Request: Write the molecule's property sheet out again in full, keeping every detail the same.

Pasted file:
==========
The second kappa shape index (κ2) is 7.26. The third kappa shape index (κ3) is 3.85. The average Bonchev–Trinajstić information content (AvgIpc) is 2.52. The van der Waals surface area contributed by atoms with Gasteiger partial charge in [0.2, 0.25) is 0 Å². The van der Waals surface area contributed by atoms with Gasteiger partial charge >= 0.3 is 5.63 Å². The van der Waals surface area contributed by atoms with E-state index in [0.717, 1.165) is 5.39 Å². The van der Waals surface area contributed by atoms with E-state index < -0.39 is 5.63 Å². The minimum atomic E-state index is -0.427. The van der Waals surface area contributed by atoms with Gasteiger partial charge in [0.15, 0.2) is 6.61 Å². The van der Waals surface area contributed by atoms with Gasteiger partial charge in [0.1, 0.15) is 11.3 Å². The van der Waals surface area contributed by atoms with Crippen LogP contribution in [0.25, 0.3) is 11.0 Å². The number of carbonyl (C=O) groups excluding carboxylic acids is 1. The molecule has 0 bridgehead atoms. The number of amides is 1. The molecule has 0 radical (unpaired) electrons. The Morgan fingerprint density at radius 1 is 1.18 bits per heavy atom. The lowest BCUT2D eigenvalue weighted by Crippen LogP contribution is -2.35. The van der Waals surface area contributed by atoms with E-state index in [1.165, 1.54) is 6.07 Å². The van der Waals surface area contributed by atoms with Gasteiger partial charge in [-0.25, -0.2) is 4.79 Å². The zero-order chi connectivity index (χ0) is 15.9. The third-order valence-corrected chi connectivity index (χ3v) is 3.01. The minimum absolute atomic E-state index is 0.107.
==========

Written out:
The second kappa shape index (κ2) is 7.26. The third kappa shape index (κ3) is 3.85. The average Bonchev–Trinajstić information content (AvgIpc) is 2.52. The van der Waals surface area contributed by atoms with Gasteiger partial charge in [0.2, 0.25) is 0 Å². The van der Waals surface area contributed by atoms with Gasteiger partial charge >= 0.3 is 5.63 Å². The van der Waals surface area contributed by atoms with E-state index in [0.717, 1.165) is 5.39 Å². The van der Waals surface area contributed by atoms with E-state index < -0.39 is 5.63 Å². The minimum atomic E-state index is -0.427. The van der Waals surface area contributed by atoms with Gasteiger partial charge in [0.15, 0.2) is 6.61 Å². The van der Waals surface area contributed by atoms with Gasteiger partial charge in [0.1, 0.15) is 11.3 Å². The van der Waals surface area contributed by atoms with Crippen LogP contribution in [0.25, 0.3) is 11.0 Å². The number of carbonyl (C=O) groups excluding carboxylic acids is 1. The molecule has 0 bridgehead atoms. The number of amides is 1. The molecule has 0 radical (unpaired) electrons. The Morgan fingerprint density at radius 1 is 1.18 bits per heavy atom. The lowest BCUT2D eigenvalue weighted by Crippen LogP contribution is -2.35. The van der Waals surface area contributed by atoms with E-state index in [1.165, 1.54) is 6.07 Å². The van der Waals surface area contributed by atoms with Gasteiger partial charge in [-0.25, -0.2) is 4.79 Å². The zero-order chi connectivity index (χ0) is 15.9. The third-order valence-corrected chi connectivity index (χ3v) is 3.01. The minimum absolute atomic E-state index is 0.107.